Monday, June 21, 2010

After Work

I spent an hour of Father's Day scouring books and books of poetry, looking for a certain poem of a father and son that, alas, I did not find. I read and in many cases reread poems of fathers and families, but of all that I read, Richard Jones' "After Work" stayed with me the longest. I love it.
After Work
Richard Jones

Coming up from the subway
into the cool Manhattan evening,
I feel rough hands on my heart—
women in the market yelling
over rows of tomatoes and peppers,
old men sitting on a stoop playing cards,
cabbies cursing each other with fists
while the music of church bells
sails over the street,
and the father, angry and tired
after working all day,
embracing his little girl,
kissing her,
mi vida, mi corazón,
brushing the hair out of her eyes
so she can see.
* mi vida, "my life"
* mi corazon, "my heart"

While searching the internet for a copy of "After Work," I came across this brilliant little site, Poetry 365, that posts a poem a day, tagged by author and subject. Judging by the limited selection I perused, this poet lover and I share very much the same tastes in poetry. I will certainly be visiting again.
Happy Father's Day, most particularly to my own dear Dad.

Sunday, June 20, 2010

Children's Poetry Archive

I've recently come to adore the Children's Poetry Archive. I love how colorful it is and how easy the website is to navigate. You can search by poet, poem, theme, or even form. Other things I love are recordings of each poem, poet bios, links to other poetry sites, lists of publishers,  and links to buy CD's and books of the poetry. My only complaint is the limited number of poets included on the site, which excludes many of my childhood favorites. Still it's definitely worth a look, particularly if you, dear reader, have small children you want to lure into the world of poetry, or if you yourself wish to be lured.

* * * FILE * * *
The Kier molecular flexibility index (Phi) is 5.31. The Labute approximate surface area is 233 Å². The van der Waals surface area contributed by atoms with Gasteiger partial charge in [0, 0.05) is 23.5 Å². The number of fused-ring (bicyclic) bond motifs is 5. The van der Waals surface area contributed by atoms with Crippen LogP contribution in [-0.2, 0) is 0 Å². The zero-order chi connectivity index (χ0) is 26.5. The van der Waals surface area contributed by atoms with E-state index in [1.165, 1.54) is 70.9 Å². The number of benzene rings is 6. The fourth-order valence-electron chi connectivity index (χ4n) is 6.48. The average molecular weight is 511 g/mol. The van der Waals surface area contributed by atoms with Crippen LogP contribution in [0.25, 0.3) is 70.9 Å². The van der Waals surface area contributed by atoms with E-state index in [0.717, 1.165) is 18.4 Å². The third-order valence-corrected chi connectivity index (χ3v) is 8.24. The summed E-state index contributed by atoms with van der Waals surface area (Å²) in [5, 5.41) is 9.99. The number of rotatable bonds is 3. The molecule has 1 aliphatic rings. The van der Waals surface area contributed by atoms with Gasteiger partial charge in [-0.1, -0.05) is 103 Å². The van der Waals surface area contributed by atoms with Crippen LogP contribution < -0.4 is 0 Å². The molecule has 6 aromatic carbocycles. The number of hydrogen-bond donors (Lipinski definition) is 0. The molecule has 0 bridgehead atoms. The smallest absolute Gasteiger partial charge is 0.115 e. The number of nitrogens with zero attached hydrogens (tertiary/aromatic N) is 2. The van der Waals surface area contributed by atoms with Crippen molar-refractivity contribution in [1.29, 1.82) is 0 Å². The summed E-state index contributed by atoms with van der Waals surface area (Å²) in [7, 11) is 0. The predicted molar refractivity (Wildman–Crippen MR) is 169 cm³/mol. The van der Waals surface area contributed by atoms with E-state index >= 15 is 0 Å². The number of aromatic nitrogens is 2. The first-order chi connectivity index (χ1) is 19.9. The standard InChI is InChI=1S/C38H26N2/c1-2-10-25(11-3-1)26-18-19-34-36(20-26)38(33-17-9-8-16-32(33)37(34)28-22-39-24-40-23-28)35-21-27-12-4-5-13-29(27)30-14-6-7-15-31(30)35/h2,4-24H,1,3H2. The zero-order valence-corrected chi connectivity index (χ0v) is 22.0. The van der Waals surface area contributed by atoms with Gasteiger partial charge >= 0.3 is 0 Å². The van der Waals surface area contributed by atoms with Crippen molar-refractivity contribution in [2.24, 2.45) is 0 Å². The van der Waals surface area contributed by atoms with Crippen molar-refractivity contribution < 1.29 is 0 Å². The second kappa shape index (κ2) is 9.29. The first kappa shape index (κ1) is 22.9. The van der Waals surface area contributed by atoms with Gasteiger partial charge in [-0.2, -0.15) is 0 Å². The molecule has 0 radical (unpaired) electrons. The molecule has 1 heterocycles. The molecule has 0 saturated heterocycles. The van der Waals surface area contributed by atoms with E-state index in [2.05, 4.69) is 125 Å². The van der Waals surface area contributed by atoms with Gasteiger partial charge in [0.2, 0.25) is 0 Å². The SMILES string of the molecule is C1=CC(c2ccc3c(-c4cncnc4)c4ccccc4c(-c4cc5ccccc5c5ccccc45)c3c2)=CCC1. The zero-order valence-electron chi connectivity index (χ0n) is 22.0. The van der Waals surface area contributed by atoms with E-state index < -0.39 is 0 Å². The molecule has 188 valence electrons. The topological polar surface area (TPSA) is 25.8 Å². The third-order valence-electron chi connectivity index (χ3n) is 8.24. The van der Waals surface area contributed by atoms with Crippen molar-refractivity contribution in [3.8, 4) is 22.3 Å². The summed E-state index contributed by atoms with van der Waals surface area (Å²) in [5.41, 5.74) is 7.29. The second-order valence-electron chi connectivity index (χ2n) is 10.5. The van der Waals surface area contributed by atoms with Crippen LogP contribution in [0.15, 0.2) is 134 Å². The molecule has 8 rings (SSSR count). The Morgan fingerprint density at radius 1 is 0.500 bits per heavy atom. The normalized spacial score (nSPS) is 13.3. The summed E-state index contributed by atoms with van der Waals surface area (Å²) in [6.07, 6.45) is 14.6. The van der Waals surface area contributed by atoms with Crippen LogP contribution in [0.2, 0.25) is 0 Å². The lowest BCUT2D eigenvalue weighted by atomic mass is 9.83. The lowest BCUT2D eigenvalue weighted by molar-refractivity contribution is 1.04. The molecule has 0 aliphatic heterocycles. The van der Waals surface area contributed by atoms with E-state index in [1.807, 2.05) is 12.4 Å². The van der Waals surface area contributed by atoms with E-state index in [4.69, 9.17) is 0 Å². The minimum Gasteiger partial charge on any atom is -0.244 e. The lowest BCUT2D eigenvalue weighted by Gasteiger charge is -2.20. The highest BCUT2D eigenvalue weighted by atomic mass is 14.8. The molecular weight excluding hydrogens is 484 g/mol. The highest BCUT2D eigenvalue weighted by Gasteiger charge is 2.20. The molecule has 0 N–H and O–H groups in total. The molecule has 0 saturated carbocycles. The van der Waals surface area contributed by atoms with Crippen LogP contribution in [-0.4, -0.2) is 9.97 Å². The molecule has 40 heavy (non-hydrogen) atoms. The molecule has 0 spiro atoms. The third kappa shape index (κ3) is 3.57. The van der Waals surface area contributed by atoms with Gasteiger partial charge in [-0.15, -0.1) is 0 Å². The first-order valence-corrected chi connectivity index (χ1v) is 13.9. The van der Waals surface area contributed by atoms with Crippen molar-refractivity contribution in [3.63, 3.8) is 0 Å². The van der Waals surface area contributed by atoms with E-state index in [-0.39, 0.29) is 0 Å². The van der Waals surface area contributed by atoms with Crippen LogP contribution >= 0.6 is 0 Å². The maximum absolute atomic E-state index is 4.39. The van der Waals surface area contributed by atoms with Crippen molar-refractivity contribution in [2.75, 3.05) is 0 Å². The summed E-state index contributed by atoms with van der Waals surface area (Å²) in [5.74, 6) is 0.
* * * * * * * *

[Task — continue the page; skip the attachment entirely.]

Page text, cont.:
Friday, June 18, 2010

Drifted Away

The human memory has always been intriguing to me. I am one who scrawls away in journal after journal, taking pictures of each day, haunted by all that there is ahead of me to be forgotten. And yet, a thousand words and a hundred pictures can only freeze the memory on paper, and not in the mind. Just today, I remembered having forgotten the name of a boy I was once friends with, and the word for "mother" in sign language. What of all that I don't even recall having forgotten? I love Billy Collin's poem on the topic of forgetting, particularly this unique portrayal of it.